CRR: Thank you both for taking the time to share your expertise. Before we dive into things, let’s provide some context. What is artificial intelligence, or AI, and why is it important?
Bill: AI definitions vary widely, but per the Pentagon's definition, it's basically any technology that allows a machine to perform tasks that would otherwise require human intelligence.
Most of what we hear about today is a subsection of AI called Deep Learning, which powers a broad range of systems and allows more sophisticated capabilities like those we see in ChatGPT.
AI is important because it's a general use technology like steam power, electricity, or nuclear power, which means you can apply it to a whole lot of things and it will unlock tremendous economic growth and will open the door to some new military advantages.
Hannah: Building on Bill’s point, AI holds promise for essentially every area of the human experience–from transportation to healthcare to agriculture and climate action, the list goes on. It is both a general use technology, and an enabling technology.
While our piece in Foreign Affairs focused more on the potential for catastrophe in certain contexts and environments, it's also important to highlight the potential promise of AI if harnessed and leveraged in responsible ways. So the stakes are high on both sides of the equation.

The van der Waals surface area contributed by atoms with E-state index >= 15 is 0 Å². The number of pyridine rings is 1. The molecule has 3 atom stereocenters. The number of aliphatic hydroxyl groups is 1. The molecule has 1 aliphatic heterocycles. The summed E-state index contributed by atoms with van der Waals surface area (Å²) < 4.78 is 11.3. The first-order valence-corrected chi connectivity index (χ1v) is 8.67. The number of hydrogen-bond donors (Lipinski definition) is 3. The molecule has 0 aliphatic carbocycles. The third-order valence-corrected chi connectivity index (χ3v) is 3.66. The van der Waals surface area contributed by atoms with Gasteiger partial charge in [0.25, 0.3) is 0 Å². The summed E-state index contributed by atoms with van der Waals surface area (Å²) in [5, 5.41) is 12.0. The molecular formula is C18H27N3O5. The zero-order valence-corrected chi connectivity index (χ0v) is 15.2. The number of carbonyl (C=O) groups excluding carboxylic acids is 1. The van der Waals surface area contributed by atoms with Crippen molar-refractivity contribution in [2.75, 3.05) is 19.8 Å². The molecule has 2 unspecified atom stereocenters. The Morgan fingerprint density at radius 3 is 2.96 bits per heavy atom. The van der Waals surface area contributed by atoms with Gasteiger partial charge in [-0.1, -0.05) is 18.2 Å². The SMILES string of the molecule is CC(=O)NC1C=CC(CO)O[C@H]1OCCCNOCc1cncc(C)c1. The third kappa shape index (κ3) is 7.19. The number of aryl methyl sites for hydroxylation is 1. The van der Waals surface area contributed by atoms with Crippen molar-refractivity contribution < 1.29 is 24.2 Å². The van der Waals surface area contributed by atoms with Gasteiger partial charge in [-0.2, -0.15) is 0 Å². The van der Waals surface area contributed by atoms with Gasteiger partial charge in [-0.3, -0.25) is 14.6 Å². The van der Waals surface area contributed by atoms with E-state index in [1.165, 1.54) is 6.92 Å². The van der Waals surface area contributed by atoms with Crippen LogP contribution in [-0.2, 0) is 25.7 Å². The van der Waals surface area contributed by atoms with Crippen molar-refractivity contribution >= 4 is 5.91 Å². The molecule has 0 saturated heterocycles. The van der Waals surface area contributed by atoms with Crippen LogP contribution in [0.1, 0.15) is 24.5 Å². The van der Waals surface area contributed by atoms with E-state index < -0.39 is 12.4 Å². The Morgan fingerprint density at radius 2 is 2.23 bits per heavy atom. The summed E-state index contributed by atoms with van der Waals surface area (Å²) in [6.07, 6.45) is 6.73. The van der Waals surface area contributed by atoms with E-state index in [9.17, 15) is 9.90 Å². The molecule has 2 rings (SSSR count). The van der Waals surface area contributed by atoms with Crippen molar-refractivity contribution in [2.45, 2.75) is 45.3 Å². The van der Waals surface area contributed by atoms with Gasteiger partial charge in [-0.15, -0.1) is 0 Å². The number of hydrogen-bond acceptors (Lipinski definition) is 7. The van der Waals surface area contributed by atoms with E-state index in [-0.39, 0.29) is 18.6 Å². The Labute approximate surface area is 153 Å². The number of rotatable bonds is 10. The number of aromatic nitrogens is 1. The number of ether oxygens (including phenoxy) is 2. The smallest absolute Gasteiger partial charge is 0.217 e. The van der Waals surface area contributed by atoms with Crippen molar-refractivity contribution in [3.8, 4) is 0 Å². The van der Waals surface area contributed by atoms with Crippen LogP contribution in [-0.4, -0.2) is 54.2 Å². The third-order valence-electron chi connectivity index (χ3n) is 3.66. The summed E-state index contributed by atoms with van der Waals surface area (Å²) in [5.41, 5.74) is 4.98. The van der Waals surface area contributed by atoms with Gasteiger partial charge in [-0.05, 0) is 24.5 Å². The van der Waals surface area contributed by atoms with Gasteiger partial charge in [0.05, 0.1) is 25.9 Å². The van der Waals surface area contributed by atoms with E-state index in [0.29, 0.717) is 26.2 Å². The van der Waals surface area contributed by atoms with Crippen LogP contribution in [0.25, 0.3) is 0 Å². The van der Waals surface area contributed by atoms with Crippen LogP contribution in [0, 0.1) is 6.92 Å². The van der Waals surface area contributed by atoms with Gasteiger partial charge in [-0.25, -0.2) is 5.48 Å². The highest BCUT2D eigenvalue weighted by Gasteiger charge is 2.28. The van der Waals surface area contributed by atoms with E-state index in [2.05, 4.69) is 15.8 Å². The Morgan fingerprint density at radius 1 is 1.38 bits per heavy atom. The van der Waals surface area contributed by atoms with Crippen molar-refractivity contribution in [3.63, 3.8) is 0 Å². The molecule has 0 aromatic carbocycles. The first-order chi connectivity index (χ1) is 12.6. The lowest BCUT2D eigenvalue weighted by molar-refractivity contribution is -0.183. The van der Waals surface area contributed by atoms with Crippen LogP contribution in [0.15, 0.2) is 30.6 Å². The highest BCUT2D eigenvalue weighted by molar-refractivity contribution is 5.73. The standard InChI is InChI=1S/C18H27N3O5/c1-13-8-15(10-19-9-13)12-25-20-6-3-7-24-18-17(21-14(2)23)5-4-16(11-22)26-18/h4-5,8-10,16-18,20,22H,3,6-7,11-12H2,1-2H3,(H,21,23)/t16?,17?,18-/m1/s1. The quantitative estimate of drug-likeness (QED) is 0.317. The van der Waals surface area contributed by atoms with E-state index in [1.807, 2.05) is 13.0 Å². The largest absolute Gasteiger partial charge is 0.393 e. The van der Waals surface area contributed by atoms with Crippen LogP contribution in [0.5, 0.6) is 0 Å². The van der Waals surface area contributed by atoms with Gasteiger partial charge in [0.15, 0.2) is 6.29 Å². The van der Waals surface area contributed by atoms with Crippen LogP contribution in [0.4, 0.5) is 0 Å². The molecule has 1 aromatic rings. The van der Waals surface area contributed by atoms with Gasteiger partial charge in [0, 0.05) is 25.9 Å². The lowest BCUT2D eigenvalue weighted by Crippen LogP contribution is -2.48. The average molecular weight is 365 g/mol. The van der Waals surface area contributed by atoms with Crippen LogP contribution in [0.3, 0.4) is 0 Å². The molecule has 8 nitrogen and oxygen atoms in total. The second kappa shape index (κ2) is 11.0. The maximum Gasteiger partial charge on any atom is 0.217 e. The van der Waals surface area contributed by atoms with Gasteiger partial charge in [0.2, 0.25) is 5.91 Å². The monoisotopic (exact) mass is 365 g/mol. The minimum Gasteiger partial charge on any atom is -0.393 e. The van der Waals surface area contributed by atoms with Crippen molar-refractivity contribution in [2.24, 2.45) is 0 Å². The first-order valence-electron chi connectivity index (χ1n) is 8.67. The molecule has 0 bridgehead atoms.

AI is also proving to be an increasingly important area for geostrategic competition.
We see this playing out between the United States and China, but even more broadly. Everyone sees it as this revolutionary technology, and naturally, everyone wants to be at the leading edge of that technological revolution.
This can inspire coordination between states, but also exacerbate competition between states.
So it's a revolutionary technology in terms of its technical impact, but also in terms of how it might impact relationships between states.
Read the full interview and more from China-Russia Report.